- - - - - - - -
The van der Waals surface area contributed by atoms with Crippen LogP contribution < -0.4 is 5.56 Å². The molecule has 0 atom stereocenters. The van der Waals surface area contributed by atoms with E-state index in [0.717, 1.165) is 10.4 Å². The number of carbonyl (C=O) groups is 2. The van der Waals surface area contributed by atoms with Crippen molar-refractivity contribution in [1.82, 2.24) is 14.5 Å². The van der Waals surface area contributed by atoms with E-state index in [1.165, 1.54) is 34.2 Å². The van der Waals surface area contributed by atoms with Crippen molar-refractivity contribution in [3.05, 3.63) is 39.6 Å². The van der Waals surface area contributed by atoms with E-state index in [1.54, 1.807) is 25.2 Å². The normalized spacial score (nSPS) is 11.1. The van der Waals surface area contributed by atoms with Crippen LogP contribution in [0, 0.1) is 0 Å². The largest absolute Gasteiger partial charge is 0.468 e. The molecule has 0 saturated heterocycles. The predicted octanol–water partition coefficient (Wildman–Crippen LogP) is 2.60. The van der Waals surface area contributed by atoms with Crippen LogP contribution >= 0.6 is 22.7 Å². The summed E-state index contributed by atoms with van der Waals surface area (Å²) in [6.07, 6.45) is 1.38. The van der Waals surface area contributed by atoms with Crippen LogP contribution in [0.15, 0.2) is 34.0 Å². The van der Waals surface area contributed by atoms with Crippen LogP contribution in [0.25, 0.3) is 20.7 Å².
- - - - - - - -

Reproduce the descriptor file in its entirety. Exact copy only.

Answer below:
The van der Waals surface area contributed by atoms with Crippen LogP contribution < -0.4 is 5.56 Å². The molecule has 0 atom stereocenters. The van der Waals surface area contributed by atoms with E-state index in [0.717, 1.165) is 10.4 Å². The number of carbonyl (C=O) groups is 2. The van der Waals surface area contributed by atoms with Crippen molar-refractivity contribution in [1.82, 2.24) is 14.5 Å². The van der Waals surface area contributed by atoms with E-state index in [1.165, 1.54) is 34.2 Å². The van der Waals surface area contributed by atoms with Crippen molar-refractivity contribution in [3.05, 3.63) is 39.6 Å². The van der Waals surface area contributed by atoms with E-state index in [1.54, 1.807) is 25.2 Å². The normalized spacial score (nSPS) is 11.1. The van der Waals surface area contributed by atoms with Crippen LogP contribution in [0, 0.1) is 0 Å². The largest absolute Gasteiger partial charge is 0.468 e. The molecule has 0 saturated heterocycles. The predicted octanol–water partition coefficient (Wildman–Crippen LogP) is 2.60. The van der Waals surface area contributed by atoms with Crippen LogP contribution >= 0.6 is 22.7 Å². The summed E-state index contributed by atoms with van der Waals surface area (Å²) in [6.07, 6.45) is 1.38. The van der Waals surface area contributed by atoms with Crippen LogP contribution in [0.15, 0.2) is 34.0 Å². The van der Waals surface area contributed by atoms with Crippen LogP contribution in [0.25, 0.3) is 20.7 Å².